Selling tea pots and lunch boxes, Balenciaga hits the market with a (rather unaccessible) gift shop, just in time for Christmas – and its giving polemic.
It’s Christmas season and Balenciaga knows it. Because not everyone can afford a 2 grand priced jacket for the holidays, Balenciaga has ventured into the world of homeward, pet goods and general gift-giving galore with their latest gift shop.
But there’s an issue. The children used for the campaign, shot by photographer Gabriele Galimberti, were photographed alongside plush bears in BDMS-like outfits, and empty wine glasses – an act which to many seemed to glorify the abuse and exploitation of children. Mastermind and face of Balenciaga, Demna Gvasalia, has already taken it to Instagram to apologise for their campaign, which many are seeing as overly sexualised.
Besides the controversial use of children for the campaign, the actual products and general marketing stunt, as anything that Balenciaga does, is quite ingenious. Launched at the precise right time, the Balenciaga Gift Shop brings the luxury high end into the realm of more accessible goods, which also happens to headline since it’s a rather unusual stunt for a fashion brand of its genre. Funny how we’ve dared to use the word accessible, when we’re looking at lunch boxes priced at 650EUR – but you get the gist of it.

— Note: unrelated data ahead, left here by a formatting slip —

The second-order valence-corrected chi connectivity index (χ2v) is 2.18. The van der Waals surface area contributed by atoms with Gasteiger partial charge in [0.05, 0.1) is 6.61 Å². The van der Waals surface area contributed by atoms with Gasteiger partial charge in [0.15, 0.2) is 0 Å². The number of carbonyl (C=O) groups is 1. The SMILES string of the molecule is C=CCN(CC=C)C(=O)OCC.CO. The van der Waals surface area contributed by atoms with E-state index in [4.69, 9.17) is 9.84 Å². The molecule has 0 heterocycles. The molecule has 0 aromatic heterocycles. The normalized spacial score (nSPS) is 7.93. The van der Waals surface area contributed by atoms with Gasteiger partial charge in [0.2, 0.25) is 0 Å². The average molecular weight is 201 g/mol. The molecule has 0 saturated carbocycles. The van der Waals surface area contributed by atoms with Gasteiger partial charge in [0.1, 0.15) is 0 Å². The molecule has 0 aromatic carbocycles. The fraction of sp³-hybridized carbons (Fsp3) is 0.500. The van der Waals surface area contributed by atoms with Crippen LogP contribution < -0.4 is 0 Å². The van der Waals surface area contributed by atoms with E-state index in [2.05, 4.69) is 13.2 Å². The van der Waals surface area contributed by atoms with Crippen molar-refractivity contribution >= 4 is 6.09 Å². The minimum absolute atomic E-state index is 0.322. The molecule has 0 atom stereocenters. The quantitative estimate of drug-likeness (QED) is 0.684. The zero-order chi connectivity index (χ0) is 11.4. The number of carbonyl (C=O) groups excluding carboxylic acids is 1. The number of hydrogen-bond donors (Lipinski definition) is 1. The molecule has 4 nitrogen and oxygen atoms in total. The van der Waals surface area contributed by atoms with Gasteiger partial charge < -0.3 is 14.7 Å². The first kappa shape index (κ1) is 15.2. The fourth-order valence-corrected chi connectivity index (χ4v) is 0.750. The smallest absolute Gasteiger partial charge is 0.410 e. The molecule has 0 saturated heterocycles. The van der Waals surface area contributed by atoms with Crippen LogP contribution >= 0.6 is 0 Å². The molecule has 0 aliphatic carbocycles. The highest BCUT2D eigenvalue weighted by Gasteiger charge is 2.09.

It’s not a first for a fashion brand to delve into homeware. We have become accustomed (and even appreciative) of things like Zara Home or H&M Home, and it isn’t necessarily a first in terms of luxury household names. However, it is interesting the way Balenciaga has named it a “gift shop” as opposed to a homeware line. It is almost as if Demna Gvasalia was trying to see how much he could get away with, bringing luxury to its most insane “normalcy”, but retaining the price tag. We can’t help but think of Warhol and his Heinz tomato soup cans as an undeniable reference.
With the stunt, Balenciaga is looking to do much more than to bring homeware into the brand’s portfolio. It is also looking to diversify its clientele, to none other than children, and pets. Dog vests in leather and leashes mimicking a measuring tape (we’re particularly fond of this one), mean your pet could be sporting 1000EUR worth of pet-accessory goods – which is just about the most Balenciaga thing we could have possibly thought of.
As always, the nudge towards capitalism and pop culture seeps into the brand’s designs. Their tea-pot and plates feature a Balenciaga logo in blue which is eerily similar to that of the Hilton hotel chains, and they also feature rimmed gold champagne glasses with a Stella Artois resembling logo, as well as cushions with Fred Perry-like graphics. Satire at it’s finest.